Friday 7 August 2015

In the Wilds of British Columbia at the Great Bear Lodge (Part 2)

Last week I detailed my first nature-spotting excursion at the Great Bear Lodge in northern British Columbia, Canada in August 2013. Lots of wildlife, but no bears. Could I do better? Read on...

By the evening of day three we've had a fairly low bear count - we've seen perhaps three, assuming some of them weren't duplicates.

The best encounter was when a young male bear wandered quite close to the hide we were sitting in (pictured above) - then suddenly realised we were there and dashed off.

The estuary seems a dud at this point. It's likely the bears have moved upstream to fish; so we're driven this time to a newly constructed open platform.

This is a much more impressive vantage point than the hut-like hides - we're out in the open, river right below us and trees all around us, making us very aware of the wild nature we're immersed in. And of potential bears.

The Lodge's co-owner Tom tells us that bears have been here earlier in the day. We can see the proof just to the right of the platform, in the form of a large bear dropping.

So we wait, dressed in waterproof gear in case of rain, falling into a reverie as the water flows past the rocky bar opposite, in the river beyond the trees.

Strangely, this waiting is in no way boring - the rhythmic sound of the water lulls the mind into a pleasant dreamy trance.

It's amazing how quickly we adjust to having our Internet access and work routines taken away, as if our minds are longing for some rest from the incessant chatter.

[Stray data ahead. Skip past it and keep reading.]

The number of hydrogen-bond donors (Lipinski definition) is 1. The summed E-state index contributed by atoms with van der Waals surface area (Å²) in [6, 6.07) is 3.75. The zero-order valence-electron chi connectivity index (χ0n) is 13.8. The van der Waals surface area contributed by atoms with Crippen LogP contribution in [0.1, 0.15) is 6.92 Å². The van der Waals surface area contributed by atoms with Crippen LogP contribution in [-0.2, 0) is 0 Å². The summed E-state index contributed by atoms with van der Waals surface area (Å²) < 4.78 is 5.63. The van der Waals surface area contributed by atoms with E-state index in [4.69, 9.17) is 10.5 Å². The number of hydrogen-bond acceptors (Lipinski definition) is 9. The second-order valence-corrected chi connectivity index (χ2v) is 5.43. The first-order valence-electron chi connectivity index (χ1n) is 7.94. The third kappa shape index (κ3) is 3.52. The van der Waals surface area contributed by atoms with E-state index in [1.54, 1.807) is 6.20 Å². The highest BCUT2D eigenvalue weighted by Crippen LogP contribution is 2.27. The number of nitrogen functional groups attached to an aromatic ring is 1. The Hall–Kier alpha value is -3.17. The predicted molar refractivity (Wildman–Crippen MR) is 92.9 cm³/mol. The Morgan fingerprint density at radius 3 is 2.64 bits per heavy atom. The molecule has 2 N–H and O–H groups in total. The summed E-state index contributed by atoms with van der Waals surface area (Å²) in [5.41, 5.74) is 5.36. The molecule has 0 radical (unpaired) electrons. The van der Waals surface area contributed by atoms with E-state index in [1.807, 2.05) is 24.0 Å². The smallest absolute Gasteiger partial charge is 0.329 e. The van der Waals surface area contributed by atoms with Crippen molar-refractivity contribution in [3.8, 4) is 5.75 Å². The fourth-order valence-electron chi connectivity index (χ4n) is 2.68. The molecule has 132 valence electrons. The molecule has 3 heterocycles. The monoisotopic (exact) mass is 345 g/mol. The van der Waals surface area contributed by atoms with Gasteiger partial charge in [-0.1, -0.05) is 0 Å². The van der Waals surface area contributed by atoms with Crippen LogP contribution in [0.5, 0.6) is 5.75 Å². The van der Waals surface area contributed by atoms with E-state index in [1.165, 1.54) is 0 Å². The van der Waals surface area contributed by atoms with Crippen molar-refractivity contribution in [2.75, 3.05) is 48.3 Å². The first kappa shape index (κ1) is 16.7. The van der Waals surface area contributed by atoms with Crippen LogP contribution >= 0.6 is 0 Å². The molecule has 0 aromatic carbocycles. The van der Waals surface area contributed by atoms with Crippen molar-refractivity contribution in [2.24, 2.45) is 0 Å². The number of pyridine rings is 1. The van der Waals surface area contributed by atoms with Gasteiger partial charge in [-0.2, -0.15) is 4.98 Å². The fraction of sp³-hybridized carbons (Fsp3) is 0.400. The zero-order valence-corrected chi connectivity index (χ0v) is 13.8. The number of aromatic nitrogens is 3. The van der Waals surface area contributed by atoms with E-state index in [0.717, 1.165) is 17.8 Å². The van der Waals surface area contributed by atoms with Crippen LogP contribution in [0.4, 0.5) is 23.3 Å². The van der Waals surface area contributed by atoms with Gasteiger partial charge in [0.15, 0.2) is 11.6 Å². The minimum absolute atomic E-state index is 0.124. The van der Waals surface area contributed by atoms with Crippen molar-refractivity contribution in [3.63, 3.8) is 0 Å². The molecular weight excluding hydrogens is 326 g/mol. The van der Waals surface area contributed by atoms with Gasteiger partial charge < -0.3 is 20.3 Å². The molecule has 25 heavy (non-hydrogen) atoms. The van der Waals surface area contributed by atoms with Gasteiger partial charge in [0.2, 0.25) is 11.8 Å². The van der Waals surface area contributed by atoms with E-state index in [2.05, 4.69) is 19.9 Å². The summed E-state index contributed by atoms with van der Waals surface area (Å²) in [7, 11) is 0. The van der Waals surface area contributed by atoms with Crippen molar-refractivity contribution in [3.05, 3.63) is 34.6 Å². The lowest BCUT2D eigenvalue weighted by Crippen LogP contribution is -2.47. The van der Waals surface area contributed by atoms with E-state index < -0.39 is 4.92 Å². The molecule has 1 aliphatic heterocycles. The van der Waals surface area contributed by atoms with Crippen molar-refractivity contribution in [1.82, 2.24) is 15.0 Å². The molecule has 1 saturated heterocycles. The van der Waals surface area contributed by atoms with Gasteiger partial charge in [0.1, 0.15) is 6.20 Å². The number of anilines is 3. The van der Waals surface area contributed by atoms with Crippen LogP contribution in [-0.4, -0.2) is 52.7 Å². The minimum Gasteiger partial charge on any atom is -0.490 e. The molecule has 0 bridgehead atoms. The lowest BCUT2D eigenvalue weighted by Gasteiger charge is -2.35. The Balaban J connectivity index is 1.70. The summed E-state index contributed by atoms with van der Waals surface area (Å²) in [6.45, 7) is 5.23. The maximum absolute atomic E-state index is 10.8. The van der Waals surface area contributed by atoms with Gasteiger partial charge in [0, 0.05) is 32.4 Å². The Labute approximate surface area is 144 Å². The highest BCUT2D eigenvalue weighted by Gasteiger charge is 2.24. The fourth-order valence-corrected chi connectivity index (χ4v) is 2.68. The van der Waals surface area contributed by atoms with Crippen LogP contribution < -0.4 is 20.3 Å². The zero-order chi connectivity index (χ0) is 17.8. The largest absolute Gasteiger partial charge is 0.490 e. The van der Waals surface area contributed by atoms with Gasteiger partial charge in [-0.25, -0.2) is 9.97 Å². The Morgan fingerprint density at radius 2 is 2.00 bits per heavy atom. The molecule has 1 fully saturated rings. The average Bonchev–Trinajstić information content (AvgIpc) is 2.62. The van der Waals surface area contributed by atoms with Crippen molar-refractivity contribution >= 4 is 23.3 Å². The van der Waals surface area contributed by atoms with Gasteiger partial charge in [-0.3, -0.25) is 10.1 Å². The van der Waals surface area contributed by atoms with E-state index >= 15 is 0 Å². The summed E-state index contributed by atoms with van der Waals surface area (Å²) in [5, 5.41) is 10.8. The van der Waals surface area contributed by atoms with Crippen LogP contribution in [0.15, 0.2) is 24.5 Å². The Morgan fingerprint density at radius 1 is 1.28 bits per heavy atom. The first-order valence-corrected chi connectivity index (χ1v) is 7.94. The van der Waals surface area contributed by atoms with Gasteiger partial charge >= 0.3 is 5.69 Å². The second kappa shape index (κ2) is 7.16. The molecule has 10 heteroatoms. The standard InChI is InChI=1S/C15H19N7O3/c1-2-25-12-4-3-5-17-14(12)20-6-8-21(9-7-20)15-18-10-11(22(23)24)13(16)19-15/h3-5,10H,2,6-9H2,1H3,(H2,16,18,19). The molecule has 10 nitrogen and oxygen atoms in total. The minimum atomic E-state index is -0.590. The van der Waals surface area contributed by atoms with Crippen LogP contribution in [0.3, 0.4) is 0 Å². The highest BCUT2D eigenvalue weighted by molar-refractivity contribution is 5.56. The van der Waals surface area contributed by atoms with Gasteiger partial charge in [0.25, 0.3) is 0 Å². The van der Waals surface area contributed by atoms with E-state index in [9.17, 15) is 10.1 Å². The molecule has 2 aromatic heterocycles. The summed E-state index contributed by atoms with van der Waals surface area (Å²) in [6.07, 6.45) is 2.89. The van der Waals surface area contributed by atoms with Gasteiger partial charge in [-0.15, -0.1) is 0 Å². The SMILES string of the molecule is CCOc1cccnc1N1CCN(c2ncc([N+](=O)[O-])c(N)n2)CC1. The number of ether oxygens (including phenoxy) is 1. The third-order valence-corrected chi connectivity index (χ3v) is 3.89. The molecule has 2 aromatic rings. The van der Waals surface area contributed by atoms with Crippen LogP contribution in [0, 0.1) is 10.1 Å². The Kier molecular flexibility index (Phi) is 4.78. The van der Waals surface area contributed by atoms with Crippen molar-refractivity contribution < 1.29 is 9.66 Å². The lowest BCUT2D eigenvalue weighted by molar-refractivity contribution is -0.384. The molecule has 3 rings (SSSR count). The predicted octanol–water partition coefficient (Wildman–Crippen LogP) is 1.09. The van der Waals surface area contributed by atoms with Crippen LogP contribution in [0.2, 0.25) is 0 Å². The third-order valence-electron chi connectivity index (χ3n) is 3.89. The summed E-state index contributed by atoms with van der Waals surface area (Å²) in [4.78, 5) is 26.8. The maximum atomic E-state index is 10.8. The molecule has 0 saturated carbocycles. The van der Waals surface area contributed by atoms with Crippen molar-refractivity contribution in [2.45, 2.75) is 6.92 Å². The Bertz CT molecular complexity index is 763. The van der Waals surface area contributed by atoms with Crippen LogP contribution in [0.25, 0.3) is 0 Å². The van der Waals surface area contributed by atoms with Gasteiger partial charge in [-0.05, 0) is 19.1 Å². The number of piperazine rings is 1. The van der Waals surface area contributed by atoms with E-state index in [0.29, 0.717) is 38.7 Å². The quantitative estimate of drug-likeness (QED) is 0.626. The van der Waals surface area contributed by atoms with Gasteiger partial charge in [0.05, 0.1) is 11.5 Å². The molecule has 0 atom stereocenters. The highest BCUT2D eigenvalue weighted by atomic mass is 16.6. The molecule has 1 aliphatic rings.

Suddenly, halfway through the session, there's a murmur of excitement as we see a bear approach and cross the river. Then it disappears and we relax once more.

Not long after this, members of our group on the left detect some movement behind the bushes in the centre of the river, and there's a surprising burst of growling.

I wonder if there might be an aggressive encounter taking place on the other side of the bushes, but in due course a bear emerges - tailed by two cubs.

We're absolutely delighted to see the trio walk left to right across the rocky shore right in our field of view, the cubs trailing the mother as they poke their heads into nooks and crannies along the way. We're breathless, trying to keep our noise to a minimum while taking as many shots as we can.

Though after I've taken some photos, I remind myself to put the camera down and just take the scene in with my eyes.

It's great. The stillness of nature all around, the water, the greenery, and three bears making their way across the twilight theatre.

Disclosure: On this trip I was hosted by the Great Bear Lodge and the Canadian Tourism Commission.

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